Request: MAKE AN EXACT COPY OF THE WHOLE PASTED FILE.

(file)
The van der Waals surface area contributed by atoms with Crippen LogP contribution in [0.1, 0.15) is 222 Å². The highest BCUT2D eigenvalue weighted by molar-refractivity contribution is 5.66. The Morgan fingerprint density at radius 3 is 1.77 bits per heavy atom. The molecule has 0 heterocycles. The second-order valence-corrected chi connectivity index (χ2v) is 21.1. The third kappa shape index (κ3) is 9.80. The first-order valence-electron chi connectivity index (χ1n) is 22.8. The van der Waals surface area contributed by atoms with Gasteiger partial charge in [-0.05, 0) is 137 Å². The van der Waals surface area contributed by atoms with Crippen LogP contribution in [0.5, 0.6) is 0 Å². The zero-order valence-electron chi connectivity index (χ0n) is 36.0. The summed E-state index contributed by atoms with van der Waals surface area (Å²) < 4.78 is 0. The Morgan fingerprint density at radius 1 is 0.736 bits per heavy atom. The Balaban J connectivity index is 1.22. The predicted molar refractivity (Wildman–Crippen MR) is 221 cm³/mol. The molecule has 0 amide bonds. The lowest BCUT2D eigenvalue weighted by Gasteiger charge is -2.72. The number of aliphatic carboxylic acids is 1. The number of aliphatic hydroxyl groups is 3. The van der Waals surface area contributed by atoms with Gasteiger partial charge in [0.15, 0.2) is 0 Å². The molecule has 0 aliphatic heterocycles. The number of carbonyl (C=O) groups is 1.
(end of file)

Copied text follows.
The van der Waals surface area contributed by atoms with Crippen LogP contribution in [0.1, 0.15) is 222 Å². The highest BCUT2D eigenvalue weighted by molar-refractivity contribution is 5.66. The Morgan fingerprint density at radius 3 is 1.77 bits per heavy atom. The molecule has 0 heterocycles. The second-order valence-corrected chi connectivity index (χ2v) is 21.1. The third kappa shape index (κ3) is 9.80. The first-order valence-electron chi connectivity index (χ1n) is 22.8. The van der Waals surface area contributed by atoms with Gasteiger partial charge in [-0.05, 0) is 137 Å². The van der Waals surface area contributed by atoms with Crippen LogP contribution in [0.5, 0.6) is 0 Å². The zero-order valence-electron chi connectivity index (χ0n) is 36.0. The summed E-state index contributed by atoms with van der Waals surface area (Å²) < 4.78 is 0. The Morgan fingerprint density at radius 1 is 0.736 bits per heavy atom. The Balaban J connectivity index is 1.22. The predicted molar refractivity (Wildman–Crippen MR) is 221 cm³/mol. The molecule has 0 amide bonds. The lowest BCUT2D eigenvalue weighted by Gasteiger charge is -2.72. The number of aliphatic carboxylic acids is 1. The number of aliphatic hydroxyl groups is 3. The van der Waals surface area contributed by atoms with Gasteiger partial charge in [0.15, 0.2) is 0 Å². The molecule has 0 aliphatic heterocycles. The number of carbonyl (C=O) groups is 1.